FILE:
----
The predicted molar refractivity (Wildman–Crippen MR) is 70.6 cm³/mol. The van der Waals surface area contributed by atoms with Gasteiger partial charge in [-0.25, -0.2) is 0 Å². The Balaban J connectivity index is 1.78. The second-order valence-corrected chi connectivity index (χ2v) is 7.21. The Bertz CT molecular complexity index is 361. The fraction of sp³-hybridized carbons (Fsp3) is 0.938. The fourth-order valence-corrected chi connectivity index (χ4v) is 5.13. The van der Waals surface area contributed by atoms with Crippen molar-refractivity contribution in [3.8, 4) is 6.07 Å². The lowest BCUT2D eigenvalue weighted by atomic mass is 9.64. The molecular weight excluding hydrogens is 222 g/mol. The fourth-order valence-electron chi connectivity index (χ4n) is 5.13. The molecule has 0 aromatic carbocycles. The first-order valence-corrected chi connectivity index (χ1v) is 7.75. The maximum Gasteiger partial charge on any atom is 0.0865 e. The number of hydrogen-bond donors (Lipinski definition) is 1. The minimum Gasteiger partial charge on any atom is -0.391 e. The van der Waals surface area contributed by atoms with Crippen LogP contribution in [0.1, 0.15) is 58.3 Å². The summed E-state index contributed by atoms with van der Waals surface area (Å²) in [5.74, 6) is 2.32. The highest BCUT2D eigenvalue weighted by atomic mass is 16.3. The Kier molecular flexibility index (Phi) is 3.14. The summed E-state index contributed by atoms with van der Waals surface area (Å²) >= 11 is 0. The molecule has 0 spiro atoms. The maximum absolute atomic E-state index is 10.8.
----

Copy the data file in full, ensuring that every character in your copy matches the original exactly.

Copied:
The predicted molar refractivity (Wildman–Crippen MR) is 70.6 cm³/mol. The van der Waals surface area contributed by atoms with Gasteiger partial charge in [-0.25, -0.2) is 0 Å². The Balaban J connectivity index is 1.78. The second-order valence-corrected chi connectivity index (χ2v) is 7.21. The Bertz CT molecular complexity index is 361. The fraction of sp³-hybridized carbons (Fsp3) is 0.938. The fourth-order valence-corrected chi connectivity index (χ4v) is 5.13. The van der Waals surface area contributed by atoms with Crippen molar-refractivity contribution in [3.8, 4) is 6.07 Å². The lowest BCUT2D eigenvalue weighted by atomic mass is 9.64. The molecular weight excluding hydrogens is 222 g/mol. The fourth-order valence-electron chi connectivity index (χ4n) is 5.13. The molecule has 0 aromatic carbocycles. The first-order valence-corrected chi connectivity index (χ1v) is 7.75. The maximum Gasteiger partial charge on any atom is 0.0865 e. The number of hydrogen-bond donors (Lipinski definition) is 1. The minimum Gasteiger partial charge on any atom is -0.391 e. The van der Waals surface area contributed by atoms with Crippen LogP contribution in [0.1, 0.15) is 58.3 Å². The summed E-state index contributed by atoms with van der Waals surface area (Å²) in [5.74, 6) is 2.32. The highest BCUT2D eigenvalue weighted by atomic mass is 16.3. The Kier molecular flexibility index (Phi) is 3.14. The summed E-state index contributed by atoms with van der Waals surface area (Å²) >= 11 is 0. The molecule has 0 spiro atoms. The maximum absolute atomic E-state index is 10.8.